Whatever happened, the incident is likely a product of the same sad misperceptions that it will also help to entrench: the Iranian belief that Westerners maliciously distort Iran to make its people seem like murderous cave-dwellers, and the Western belief that Iranians are angrily and violently anti-Western. Believe it or not, sometimes Iranian people do things for reasons other than hatred of the West. And not every Iranian is out to kill us. A significant number of Iranians actually think the West is pretty OK.

There's an unfortunate tendency in the West to conflate every Iranian we encounter with the two whom we know best: Supreme Leader Ali Khamenei and President Mahmoud Ahmadinejad. Why else would The Telegraph's story on the ninjas follow three paragraphs about female Iranian athletes with two paragraphs about the Iranian nuclear program? How are these two things connected, unless we assume that a female gym and a clandestine enrichment plant must all be part of the same pan-Iranian killing machine? We tend to focus so obsessively on the bad behavior of a handful of leaders in Tehran that we can sometimes forget that the country has 79 million diverse people.

That misunderstanding goes both ways. The Reuters clip that PressTV played doesn't come off as very serious, so why are its Iranian subjects taking it so seriously that they'd want to open a lawsuit? PressTV quotes a woman named Akbar Faraji as saying, "Reuters has introduced us as assassins to the whole world. The truth must come to light and everyone should know that we are only a group of athletes. We are supervised by the Ministry of Sports and the federation of martial arts." This seems like a bit of an overreaction. But it also shows how ready many Iranians are to believe that Westerners would lie about Iranians, would tar them as violent and dangerous.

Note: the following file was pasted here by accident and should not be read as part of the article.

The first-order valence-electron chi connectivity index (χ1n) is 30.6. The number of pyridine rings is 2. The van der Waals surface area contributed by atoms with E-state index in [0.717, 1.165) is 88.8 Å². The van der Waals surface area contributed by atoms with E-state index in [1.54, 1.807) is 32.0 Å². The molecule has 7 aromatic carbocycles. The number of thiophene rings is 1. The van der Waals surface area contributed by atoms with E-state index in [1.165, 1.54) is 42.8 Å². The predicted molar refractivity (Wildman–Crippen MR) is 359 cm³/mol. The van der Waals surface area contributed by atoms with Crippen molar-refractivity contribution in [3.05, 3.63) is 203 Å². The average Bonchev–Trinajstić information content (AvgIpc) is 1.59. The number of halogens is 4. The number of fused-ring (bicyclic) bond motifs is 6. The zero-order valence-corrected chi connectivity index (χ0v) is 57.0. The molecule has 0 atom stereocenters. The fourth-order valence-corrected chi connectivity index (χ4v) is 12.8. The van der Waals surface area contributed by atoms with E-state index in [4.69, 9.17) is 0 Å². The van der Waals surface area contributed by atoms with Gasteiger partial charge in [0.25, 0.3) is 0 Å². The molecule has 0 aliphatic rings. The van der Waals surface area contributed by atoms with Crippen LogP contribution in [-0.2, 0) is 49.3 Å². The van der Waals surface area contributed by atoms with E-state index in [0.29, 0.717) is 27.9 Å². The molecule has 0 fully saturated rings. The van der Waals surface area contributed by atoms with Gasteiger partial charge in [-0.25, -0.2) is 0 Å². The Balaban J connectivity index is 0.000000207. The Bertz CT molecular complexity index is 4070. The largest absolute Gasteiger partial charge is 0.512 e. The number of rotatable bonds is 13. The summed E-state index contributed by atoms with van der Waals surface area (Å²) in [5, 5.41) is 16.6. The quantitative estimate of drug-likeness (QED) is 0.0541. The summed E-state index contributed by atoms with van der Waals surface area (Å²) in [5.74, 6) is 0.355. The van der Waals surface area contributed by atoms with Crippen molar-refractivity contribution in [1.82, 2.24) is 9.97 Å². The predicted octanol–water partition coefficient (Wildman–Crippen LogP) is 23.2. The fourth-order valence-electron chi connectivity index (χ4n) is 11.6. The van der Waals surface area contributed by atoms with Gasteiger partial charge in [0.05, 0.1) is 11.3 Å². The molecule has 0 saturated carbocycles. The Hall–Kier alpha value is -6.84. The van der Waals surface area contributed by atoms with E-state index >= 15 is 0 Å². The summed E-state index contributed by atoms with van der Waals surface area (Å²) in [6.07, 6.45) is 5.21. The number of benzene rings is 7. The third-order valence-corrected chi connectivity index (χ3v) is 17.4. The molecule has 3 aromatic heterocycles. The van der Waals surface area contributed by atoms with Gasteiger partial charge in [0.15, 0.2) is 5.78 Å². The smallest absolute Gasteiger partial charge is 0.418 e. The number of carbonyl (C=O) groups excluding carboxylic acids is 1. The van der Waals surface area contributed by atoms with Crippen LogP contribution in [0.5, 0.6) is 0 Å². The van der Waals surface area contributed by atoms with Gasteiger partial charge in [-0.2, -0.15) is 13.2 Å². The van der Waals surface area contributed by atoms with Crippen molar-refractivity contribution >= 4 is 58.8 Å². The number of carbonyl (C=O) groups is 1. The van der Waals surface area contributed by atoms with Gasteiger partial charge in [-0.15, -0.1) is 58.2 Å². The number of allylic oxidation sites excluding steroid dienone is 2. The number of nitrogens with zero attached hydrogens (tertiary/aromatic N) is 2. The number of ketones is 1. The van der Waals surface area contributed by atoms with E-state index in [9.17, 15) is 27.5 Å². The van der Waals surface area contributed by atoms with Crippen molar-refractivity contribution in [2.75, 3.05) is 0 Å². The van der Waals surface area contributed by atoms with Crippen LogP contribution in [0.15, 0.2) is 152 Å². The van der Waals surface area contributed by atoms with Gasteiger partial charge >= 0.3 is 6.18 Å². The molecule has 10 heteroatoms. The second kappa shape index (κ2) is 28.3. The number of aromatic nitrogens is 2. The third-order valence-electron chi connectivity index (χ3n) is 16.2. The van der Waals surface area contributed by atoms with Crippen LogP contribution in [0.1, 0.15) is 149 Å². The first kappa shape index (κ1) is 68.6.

The governments of Tehran and Washington are in a very real conflict, but the societies they represent are not. Iranians don't want to kill Westerners any more than Westerners want to kill Iranians. Maybe if we in the West could find a way to not be terrified of every back-flipping Iranian, and if Iranians could not assume an anti-Iranian conspiracy behind every Western movement, we might get along a little better.

Update, 2:30pm: Iran has suspended Reuters' accreditation over this incident, demanding that all 11 Reuters employees in the country hand in their press cards. Reuters says it's over their inclusion of the word "assassin" in the headline, but clearly it's a bit more than that.

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Max Fisher is a former writer and editor at The Atlantic.